Monthly Archives: August 2015

Mary the Unknotter – Papal Edition!

I’ve written here before about the growing devotion to Our Lady as “the Untier of Knots” or “Mary the Unknotter”. Here’s the Pope sitting with his copy, over at the Vatican.

Here’s a post about how the devotion started in Augsburg, Germany; and here’s another about the patristic roots (ie, St. Irenaeus) of the devotional image.

Pope Francis is one of the many South Americans who are devoted to Mary as “La Desatadora.” He has often praised her under this title, too.

So Philadelphia’s cathedral is setting up an art exhibit in honor of Our Lady, which is a nice idea. But unfortunately the sculpture is of nothing but ugly knots and a loom of people’s written problems, rather than of Mary’s intercession and God’s power helping to untie them for us and make things right. But it’s not the ugliest modern art installation ever, and it’s at least trying to be reverent. Here’s the Philadelphia folks from the Presbyterian Church’s blogpost about it. Here’s the Mercy and Justice Committee page about it, which includes one of the Untier of Knots devotional prayers.

(Some news reports said that people were being invited to burn their knots and their sins, but apparently this was incorrect. Which I’m glad to hear, because the whole “burning sins” thing has been associated in the US with Catholics being told they don’t have to go to Confession if they go to a sin-burning session.)

Also, we have a nice example of urban hagiography legends, as the newspaper tells us that young Fr. Jorge Bergoglio was the first guy to bring the devotion to Argentina and Brazil! Seriously??? Please check your timelines, my friends.

The devotion to Our Lady under this title actually was around for quite a while, and was even suppressed for a bit for being done in a weird and occultish way. He was one of the younger priests who favored bringing it back in a good way, so of course he is now getting a lot of the credit. (Heh, I remember seeing absolutely nothing about some guy named Bergoglio on Desatadora websites, and a lot of stuff about how you shouldn’t be confused by the weird occultish people’s weirdness. Now the Pope is everywhere, and the sketchy part of the history is forgotten. So you can’t really blame the newspapers for getting caught up in it.)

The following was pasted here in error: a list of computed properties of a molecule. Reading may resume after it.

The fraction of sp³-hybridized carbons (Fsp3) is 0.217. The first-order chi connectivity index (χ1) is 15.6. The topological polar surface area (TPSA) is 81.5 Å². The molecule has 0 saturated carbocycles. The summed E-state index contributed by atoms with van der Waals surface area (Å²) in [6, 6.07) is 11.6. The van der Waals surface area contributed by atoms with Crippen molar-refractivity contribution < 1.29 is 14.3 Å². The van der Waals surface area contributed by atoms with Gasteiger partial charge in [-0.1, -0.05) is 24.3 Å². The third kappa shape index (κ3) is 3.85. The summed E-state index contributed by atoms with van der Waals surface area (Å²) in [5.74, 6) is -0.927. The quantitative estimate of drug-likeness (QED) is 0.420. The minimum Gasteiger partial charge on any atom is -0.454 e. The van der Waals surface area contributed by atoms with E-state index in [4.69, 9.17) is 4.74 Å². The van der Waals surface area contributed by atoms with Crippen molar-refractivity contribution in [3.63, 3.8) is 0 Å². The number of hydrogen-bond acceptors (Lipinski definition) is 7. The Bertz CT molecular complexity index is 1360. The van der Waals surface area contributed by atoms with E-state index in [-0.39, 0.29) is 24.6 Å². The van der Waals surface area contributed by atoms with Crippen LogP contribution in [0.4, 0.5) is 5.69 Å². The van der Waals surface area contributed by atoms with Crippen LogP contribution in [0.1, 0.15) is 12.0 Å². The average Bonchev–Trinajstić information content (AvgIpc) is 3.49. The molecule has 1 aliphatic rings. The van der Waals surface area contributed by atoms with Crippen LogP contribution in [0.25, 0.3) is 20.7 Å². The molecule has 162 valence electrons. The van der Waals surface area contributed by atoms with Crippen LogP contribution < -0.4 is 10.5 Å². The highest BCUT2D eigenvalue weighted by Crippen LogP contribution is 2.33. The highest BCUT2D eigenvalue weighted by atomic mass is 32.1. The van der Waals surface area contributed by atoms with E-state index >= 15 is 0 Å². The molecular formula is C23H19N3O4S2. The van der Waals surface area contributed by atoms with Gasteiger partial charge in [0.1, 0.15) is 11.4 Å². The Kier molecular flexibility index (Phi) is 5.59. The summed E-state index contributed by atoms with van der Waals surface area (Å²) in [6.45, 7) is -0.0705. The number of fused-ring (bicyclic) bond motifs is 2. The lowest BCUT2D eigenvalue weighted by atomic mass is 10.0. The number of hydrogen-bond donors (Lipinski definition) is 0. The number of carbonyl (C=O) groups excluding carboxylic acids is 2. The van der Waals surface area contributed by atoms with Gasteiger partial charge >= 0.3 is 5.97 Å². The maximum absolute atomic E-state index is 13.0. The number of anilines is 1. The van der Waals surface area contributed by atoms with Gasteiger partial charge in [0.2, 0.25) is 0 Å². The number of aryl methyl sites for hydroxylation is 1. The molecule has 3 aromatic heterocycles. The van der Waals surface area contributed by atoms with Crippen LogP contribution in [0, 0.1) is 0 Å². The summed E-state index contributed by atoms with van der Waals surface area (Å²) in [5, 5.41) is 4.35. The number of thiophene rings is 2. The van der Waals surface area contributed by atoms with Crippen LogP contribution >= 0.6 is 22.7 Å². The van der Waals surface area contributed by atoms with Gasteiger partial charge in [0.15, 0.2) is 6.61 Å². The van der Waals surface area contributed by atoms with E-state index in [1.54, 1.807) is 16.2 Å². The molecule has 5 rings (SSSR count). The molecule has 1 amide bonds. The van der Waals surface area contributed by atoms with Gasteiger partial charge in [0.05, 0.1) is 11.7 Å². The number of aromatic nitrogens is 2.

Father Bergoglio did commission a painting of Mary for the Universidad de Salvador chapel, which in 1986 was given to the parish church of San Jose del Talar. It was based on a nice postcard brought back by Bergoglio from visiting her painting in Augsburg. The parish is now Argentina’s national shrine for “Our Lady who unties the knots;” and there are special devotions at 6 AM on the eighth of every month (because this is a title related to Mary as the Immaculate Conception and the New Eve, and the Feast of the Immaculate Conception is December 8).

Here’s a gallery of photos of the parish. (I like the big Christ statue.) The parish also features Confession being available all the time the church is open, and other prayer-friendly features. Naturally they are very proud of Pope Francis!

(It all looks very likeable. The only thing I don’t like is that it’s creepy to put the presiders’ chairs on the top steps of the old altar against the wall. I don’t think they meant to put people’s butts up there where the worship used to be, but it just looks bad.)

Here’s a chapel also dedicated to Our Lady Untier of Knots, at a drug addiction treatment center. There’s a picture of Archbishop Bergoglio.

The article says:

Cardinal Bergoglio explained that the devotion to Our Lady, Untier of Knots, arose around the year AD 1700, promoted for a marriage that was in permanent conflict of spouses.

“It occurred to this gentleman to ask the Virgin to fix the situation. As he was a very Christian man, he found a phrase written by St. Irenaeus of Lyons in the year 200, which says, “The knots which were tied by Eve’s disobedience and lack of faith, were untied by the obedience and faith of Mary.” All the knots that arm us with our failings, problems, infidelities — like a good mother, she is going to untie them. This is the meaning of this image,” he defined.